Lost links & Re-ups

On any post, if the link is no longer good, leave a comment if you want the music re-uploaded. As long as I still have the file, or the record, cd, or cassette to re-rip, I will gladly accommodate in a timely manner all such requests.

Slinging tuneage like some fried or otherwise soused short-order cook

01 January 2008

Music in Transition (Records)

In the '50s & '60s, Tom Wilson was virtually the only African-American record producer working in mainstream American popular music. He was most productive in the 1960s, though he made his first mark in the mid-50s. Having a goal in mind of setting up a record label & recording the most advanced jazz musicians of the day, he formed a label called Transition Records. The label did release several albums, including Sun Ra's Jazz By Sun Ra (or Sun Song) which was Ra's first LP, & the album Jazz Advance by Cecil Taylor. However, the label eventually folded, & most of their material was sold to Delmark Records, a small Chicago-based label.

Thomas Blanchard Wilson Jr. (March 25, 1931 – September 6, 1978) was an American record producer best known for his work in the 1960s with Bob Dylan, Frank Zappa, Simon & Garfunkel, & The Velvet Underground. He worked for Columbia Records, then went to Verve Records.

Wilson was born in 1931 to Tom & Fannie Wilson. He grew up in Waco, Texas, where he attended A.J. Moore High School. He was a member of New Hope Baptist Church. Tom was known by his initials, T.B. in his youth. While attending Fisk University, Wilson was invited to Harvard where he became involved with the Harvard New Jazz Society & radio station WHRB; to the latter he later credited all of his success in the music business.

After Transition Records folded, Tom went on to Columbia Records. As a staff producer at Columbia Records Wilson was one of the "midwives" of folk-rock.

He produced Simon & Garfunkel's 1964 debut LP Wednesday Morning, 3 A.M. which included "The Sound of Silence". Seizing on local radio interest in the song in Florida & inspired by the huge success of The Byrds' folk-rock version of Bob Dylan's "Mr Tambourine Man", Wilson took the duo's original acoustic track & without Simon or Garfunkel's knowledge, overdubbed electric instruments, turning the track into a #1 pop hit, helping to launch the folk-rock genre. Simon and Garfunkel, who had already split, re-united after the hit & went on to greater success.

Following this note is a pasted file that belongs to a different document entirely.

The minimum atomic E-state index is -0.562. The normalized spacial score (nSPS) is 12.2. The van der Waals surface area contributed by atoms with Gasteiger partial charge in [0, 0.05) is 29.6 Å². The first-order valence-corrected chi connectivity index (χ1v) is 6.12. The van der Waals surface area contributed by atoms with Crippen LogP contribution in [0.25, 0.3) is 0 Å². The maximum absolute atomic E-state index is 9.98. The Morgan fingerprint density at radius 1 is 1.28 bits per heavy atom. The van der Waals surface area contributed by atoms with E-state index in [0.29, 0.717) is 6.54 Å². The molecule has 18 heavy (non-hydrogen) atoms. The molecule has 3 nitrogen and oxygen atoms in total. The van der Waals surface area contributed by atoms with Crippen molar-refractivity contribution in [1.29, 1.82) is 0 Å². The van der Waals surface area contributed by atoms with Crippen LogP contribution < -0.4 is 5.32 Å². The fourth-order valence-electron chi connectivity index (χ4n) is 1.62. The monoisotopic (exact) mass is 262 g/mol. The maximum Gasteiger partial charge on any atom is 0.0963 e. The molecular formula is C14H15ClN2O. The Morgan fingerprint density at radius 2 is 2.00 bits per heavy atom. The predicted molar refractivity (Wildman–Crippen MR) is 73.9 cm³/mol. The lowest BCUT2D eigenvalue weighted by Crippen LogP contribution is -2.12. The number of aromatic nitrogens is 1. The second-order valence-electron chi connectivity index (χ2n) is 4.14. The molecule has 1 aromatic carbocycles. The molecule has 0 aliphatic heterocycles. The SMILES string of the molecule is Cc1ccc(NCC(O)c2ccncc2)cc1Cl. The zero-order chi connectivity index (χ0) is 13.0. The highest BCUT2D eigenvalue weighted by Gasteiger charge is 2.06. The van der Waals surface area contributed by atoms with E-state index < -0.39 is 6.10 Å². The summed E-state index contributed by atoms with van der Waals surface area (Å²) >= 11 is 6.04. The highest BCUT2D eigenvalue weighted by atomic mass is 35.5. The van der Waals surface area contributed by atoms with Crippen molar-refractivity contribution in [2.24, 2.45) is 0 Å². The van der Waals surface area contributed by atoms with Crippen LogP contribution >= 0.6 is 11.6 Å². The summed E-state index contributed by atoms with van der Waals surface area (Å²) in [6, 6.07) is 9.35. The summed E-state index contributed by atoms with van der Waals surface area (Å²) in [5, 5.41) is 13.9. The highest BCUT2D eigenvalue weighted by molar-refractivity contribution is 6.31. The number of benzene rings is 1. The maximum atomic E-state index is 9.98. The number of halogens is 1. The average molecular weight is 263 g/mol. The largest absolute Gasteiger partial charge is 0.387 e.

Wilson's other major achievement was his work with Bob Dylan, producing Bringing It All Back Home. Wilson is credited as one of the producers of Highway 61 Revisited, even though he only produced one song, Dylan's 1965 single "Like a Rolling Stone," where he allowed musician Al Kooper to play the signature organ part, even though up to that point he had only been a guitarist.Tom Wilson should be remembered as the person that gave Dylan his rock and roll sound....indeed, as the person that first got Dylan to "plug in" (on Bringing It All Back Home).

After his stint at Columbia, Wilson moved to Verve. In 1966 he signed the Mothers of Invention to Verve Records & was credited as producer on the group's seminal debut album Freak Out!

About the sessions, Frank Zappa has stated:
"Tom Wilson was a great guy. He had vision, you know? & he really stood by us ... I remember the first thing that we recorded was 'Any Way the Wind Blows,' & that was okay. Then we did 'Who Are the Brain Police?' & I saw him through the glass & he was on the phone immediately to New York going, 'I don't know!' Trying to break it to 'em easy, I guess. Wilson was sticking his neck out. He laid his job on the line by producing the album."

For Verve Wilson also produced The Velvet Underground, featuring Lou Reed, John Cale, & Nico. Another of his Verve production credits was The Blues Project, which featured Al Kooper as vocalist & keyboardist. In fact, Kooper had met & joined the Blues Project after the band had auditioned for & been rejected by Columbia Records, where Kooper had been playing in Bob Dylan's band, which was being produced by Wilson.

Wilson was also credited with producing the first album by Soft Machine.

While it is undeniable that on most of his notable productions, the lion's share of the creative work is attributable to the primary artists, composers & instrumentalists on these recordings, it stands to reason that it is more than mere coincidence that Wilson was a supervising presence at the birth & blossoming of some of the major breakthroughs in American music in the mid-20th Century. From his championing of the innovative early work of Sun Ra, Cecil Taylor & Frank Zappa, to his shepherding of Bob Dylan from standout folk singer to full-fledged legend & voice of a generation; from his resuscitation of a dying Simon & Garfunkel duo, leading them to stardom & making possible the exploration of their unique musical world to his helming the session that yielded "Like a Rolling Stone", often cited as the single greatest song of the Rock 'n' Roll era, Tom Wilson was a crucial force. Though he rarely receives notice comparable with these mammoth achievements, Wilson clearly belongs in the discussion (along with luminaries such as Phil Spector, George Martin, Brian Wilson and Teo Macero) of the most important & influential producers of the 1960s.

1 comment:

  1. ¿Querés ver un blog simple, con mucho contenido, con poesía, literatura, rock, frases y demás?

    Bueno, te invito a que pases por mi blog... hay de eso y mucho más.

    En los links que te dejo está también mi otro blog (donde hay reseñas de discos, etc) y mi página de purevolume, donde subí 4 covers de Bob Dylan que hice yo mismo...

    Un saludo!